The Tribute Parade was an area of concern.  “This was one sequence that we definitely wanted improve upon from the previous movie,” remarks Janek Sirrs.  “We adopted the tactic of always shooting the actors on real horse-drawn chariots, out in real daylight, no matter what framing whether it was wide or close.   That was the way we could guarantee always preserving the inherent ‘chariot-i-ness’ of the motion, and naturalistic lighting [as opposed to shooting jiggling static chariots in front of green screen, and simulated daylight which always looks fake].   The downside, for construction as least, was a big green screen setup, but at least it meant the footage would feel authentic.  We didn’t have a clear idea about how the burning outfits should appear before we shot the sequence.  Ultimately, we took our inspiration from the ornate patterns on the costumes themselves that we imagined as radiant hot metal elements. We added licks of gas-like orange flames, flying embers, and a hint of dirty smoke to complete the look.” 
“The Capitol train was a carry over from the first movie, so the core design work had already been completed,” explains Janek Sirrs.  “However, Francis wanted to use the Victory Tour journey to expand what we see of Panem.   Not just in terms of the Districts where the train stops, but also sense of seeing more landscape outside the windows.  In the existing carriages, the windows are actually quite small and don’t lend themselves to showing passing landscape, so a rear observation car was added.   The design was based upon an art deco looking real observation car.  All graceful, sweeping compound curves that undoubtedly drove the construction department nuts!"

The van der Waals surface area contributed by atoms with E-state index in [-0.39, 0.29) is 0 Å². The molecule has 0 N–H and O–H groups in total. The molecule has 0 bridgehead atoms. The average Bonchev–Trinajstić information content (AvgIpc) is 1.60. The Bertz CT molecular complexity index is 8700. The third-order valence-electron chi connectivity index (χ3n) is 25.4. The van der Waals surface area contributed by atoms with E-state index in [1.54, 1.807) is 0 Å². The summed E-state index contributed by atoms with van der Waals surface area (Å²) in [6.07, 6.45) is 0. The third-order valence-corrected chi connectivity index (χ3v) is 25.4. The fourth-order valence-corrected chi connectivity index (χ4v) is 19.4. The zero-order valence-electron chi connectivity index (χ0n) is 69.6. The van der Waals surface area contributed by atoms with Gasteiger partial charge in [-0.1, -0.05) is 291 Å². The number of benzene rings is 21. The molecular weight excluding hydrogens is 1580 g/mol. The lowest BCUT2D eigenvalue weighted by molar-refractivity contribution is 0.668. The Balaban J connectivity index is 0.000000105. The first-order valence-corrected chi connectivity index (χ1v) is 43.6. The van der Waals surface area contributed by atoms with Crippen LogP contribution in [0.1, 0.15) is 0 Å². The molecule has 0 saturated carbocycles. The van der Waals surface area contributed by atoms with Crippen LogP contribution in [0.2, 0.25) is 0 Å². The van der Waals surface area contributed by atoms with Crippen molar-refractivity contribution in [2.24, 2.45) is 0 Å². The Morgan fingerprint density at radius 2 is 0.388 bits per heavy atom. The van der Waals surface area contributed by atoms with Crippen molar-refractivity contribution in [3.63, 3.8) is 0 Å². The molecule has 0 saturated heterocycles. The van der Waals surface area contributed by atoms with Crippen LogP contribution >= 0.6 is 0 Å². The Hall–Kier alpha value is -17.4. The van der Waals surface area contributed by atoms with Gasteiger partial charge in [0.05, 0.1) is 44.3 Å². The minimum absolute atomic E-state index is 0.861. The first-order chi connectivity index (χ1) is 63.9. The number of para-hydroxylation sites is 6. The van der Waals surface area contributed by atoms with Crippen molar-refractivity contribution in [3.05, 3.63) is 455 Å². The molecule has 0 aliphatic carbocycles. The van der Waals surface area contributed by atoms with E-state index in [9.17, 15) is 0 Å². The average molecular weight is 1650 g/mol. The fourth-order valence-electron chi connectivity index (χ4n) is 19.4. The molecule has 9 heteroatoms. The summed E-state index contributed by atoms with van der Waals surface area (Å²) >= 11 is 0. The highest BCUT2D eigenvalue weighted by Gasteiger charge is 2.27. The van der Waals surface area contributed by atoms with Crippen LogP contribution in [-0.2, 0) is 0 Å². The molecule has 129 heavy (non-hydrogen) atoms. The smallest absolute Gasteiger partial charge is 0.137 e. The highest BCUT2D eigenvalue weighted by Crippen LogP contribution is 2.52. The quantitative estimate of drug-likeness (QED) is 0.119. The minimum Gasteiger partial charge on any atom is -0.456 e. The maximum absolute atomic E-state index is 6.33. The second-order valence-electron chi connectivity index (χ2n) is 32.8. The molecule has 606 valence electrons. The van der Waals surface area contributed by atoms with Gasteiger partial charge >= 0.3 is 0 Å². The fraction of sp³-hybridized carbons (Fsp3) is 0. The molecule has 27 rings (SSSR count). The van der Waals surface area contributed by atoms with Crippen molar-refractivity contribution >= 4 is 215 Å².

For the training room a practical set was built.  “The template for the Archery Sequence was created by having Katniss pretend shoot at stunt performers [and myself], with numbers clearly marked on our chests and stationed around the set until she had the shooting sequence memorized.  We filmed Katniss in the empty set, calling out numbers for the [imaginary] targets to shoot at.  Virtual targets and sweeping lasers were obviously added later in post, and the target deaths were all short pieces of motion capture performance.  Animating the lasers took several iterations as we also had to create motivation for Katniss to turn and look behind her at the next target, plus telegraph the same thing to the audience.” 
“The hardest part about the dome destruction was probably deciding how the dome itself was constructed [so that we could subsequently destroy it],” notes Janek Sirrs.   “It obviously had to have some sort of superstructure, but then also must be lined on interior with a hi-tech projection system that creates the Arena skies, mountains, and perimeter jungle seen during the games.  The outer superstructure was based upon the type of girder roofs you might see at a modern Olympic station, while the projection panels were influenced by the look of a 9-light lighting unit with their Fresnel lenses.  Once built it was just (!) a question of running some simulations to get some convincing break-apart action.  But then any falling debris from the dome also had interaction with trees and bushes on its way down which of course meant building more digital foliage, and simulating their interaction as well.”

I thoroughly recommend reading the full article. The details are awesomely lengthy and technical!

Click to enlarge the stills below: